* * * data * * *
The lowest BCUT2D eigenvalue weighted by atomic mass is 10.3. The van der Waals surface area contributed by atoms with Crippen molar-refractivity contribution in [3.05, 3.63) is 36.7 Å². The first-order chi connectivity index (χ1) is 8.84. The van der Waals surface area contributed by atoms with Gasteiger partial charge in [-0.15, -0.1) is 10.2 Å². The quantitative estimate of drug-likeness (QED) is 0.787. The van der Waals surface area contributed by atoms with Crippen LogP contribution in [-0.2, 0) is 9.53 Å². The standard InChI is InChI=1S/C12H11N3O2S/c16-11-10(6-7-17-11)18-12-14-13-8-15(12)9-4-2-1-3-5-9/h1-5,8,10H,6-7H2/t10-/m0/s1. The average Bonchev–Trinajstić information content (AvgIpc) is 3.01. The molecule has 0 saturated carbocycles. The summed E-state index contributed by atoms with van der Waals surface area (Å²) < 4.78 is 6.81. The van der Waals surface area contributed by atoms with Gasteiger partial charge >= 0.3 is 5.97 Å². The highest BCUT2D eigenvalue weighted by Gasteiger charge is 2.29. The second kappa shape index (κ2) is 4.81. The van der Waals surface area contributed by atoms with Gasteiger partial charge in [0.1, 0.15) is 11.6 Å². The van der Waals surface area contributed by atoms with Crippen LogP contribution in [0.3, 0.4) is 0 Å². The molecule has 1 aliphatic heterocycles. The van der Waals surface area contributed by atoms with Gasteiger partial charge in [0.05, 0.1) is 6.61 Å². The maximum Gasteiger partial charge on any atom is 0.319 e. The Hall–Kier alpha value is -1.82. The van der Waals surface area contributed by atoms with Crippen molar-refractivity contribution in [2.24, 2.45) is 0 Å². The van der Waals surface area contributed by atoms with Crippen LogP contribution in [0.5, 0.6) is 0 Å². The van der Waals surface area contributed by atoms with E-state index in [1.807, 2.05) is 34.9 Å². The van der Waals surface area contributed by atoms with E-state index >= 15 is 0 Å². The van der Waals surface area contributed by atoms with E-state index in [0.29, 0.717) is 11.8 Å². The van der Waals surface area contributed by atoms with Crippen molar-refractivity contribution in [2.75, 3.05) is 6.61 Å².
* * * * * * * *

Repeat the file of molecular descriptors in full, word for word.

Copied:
The lowest BCUT2D eigenvalue weighted by atomic mass is 10.3. The van der Waals surface area contributed by atoms with Crippen molar-refractivity contribution in [3.05, 3.63) is 36.7 Å². The first-order chi connectivity index (χ1) is 8.84. The van der Waals surface area contributed by atoms with Gasteiger partial charge in [-0.15, -0.1) is 10.2 Å². The quantitative estimate of drug-likeness (QED) is 0.787. The van der Waals surface area contributed by atoms with Crippen LogP contribution in [-0.2, 0) is 9.53 Å². The standard InChI is InChI=1S/C12H11N3O2S/c16-11-10(6-7-17-11)18-12-14-13-8-15(12)9-4-2-1-3-5-9/h1-5,8,10H,6-7H2/t10-/m0/s1. The average Bonchev–Trinajstić information content (AvgIpc) is 3.01. The molecule has 0 saturated carbocycles. The summed E-state index contributed by atoms with van der Waals surface area (Å²) < 4.78 is 6.81. The van der Waals surface area contributed by atoms with Gasteiger partial charge >= 0.3 is 5.97 Å². The highest BCUT2D eigenvalue weighted by Gasteiger charge is 2.29. The second kappa shape index (κ2) is 4.81. The van der Waals surface area contributed by atoms with Gasteiger partial charge in [0.1, 0.15) is 11.6 Å². The van der Waals surface area contributed by atoms with Crippen LogP contribution in [0.3, 0.4) is 0 Å². The molecule has 1 aliphatic heterocycles. The van der Waals surface area contributed by atoms with Gasteiger partial charge in [0.05, 0.1) is 6.61 Å². The maximum Gasteiger partial charge on any atom is 0.319 e. The Hall–Kier alpha value is -1.82. The van der Waals surface area contributed by atoms with Crippen molar-refractivity contribution in [2.24, 2.45) is 0 Å². The van der Waals surface area contributed by atoms with Crippen LogP contribution in [0.5, 0.6) is 0 Å². The van der Waals surface area contributed by atoms with E-state index in [1.807, 2.05) is 34.9 Å². The van der Waals surface area contributed by atoms with E-state index >= 15 is 0 Å². The van der Waals surface area contributed by atoms with E-state index in [0.29, 0.717) is 11.8 Å². The van der Waals surface area contributed by atoms with Crippen molar-refractivity contribution in [2.75, 3.05) is 6.61 Å².